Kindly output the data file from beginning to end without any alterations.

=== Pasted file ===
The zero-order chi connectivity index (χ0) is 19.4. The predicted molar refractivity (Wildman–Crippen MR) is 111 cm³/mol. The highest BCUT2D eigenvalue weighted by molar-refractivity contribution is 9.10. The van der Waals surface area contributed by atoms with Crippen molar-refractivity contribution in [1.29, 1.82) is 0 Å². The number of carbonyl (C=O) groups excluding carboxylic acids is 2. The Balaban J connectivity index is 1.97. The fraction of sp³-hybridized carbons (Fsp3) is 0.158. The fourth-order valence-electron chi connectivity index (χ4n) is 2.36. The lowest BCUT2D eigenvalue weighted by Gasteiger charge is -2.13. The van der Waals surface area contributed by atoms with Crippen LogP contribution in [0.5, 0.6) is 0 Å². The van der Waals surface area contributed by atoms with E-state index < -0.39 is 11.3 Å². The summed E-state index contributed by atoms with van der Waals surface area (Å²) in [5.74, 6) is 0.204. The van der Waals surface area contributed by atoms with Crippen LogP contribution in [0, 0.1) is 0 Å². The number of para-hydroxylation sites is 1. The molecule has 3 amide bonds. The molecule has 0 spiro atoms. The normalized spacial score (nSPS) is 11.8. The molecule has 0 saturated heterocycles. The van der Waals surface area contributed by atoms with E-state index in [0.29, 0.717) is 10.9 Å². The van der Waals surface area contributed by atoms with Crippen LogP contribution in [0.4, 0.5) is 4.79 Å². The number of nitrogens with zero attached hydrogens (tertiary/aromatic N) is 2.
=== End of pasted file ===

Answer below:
The zero-order chi connectivity index (χ0) is 19.4. The predicted molar refractivity (Wildman–Crippen MR) is 111 cm³/mol. The highest BCUT2D eigenvalue weighted by molar-refractivity contribution is 9.10. The van der Waals surface area contributed by atoms with Crippen molar-refractivity contribution in [1.29, 1.82) is 0 Å². The number of carbonyl (C=O) groups excluding carboxylic acids is 2. The Balaban J connectivity index is 1.97. The fraction of sp³-hybridized carbons (Fsp3) is 0.158. The fourth-order valence-electron chi connectivity index (χ4n) is 2.36. The lowest BCUT2D eigenvalue weighted by Gasteiger charge is -2.13. The van der Waals surface area contributed by atoms with Crippen LogP contribution in [0.5, 0.6) is 0 Å². The van der Waals surface area contributed by atoms with E-state index < -0.39 is 11.3 Å². The summed E-state index contributed by atoms with van der Waals surface area (Å²) in [5.74, 6) is 0.204. The van der Waals surface area contributed by atoms with Crippen LogP contribution in [0, 0.1) is 0 Å². The number of para-hydroxylation sites is 1. The molecule has 3 amide bonds. The molecule has 0 spiro atoms. The normalized spacial score (nSPS) is 11.8. The molecule has 0 saturated heterocycles. The van der Waals surface area contributed by atoms with E-state index in [0.29, 0.717) is 10.9 Å². The van der Waals surface area contributed by atoms with Crippen LogP contribution in [0.4, 0.5) is 4.79 Å². The number of nitrogens with zero attached hydrogens (tertiary/aromatic N) is 2.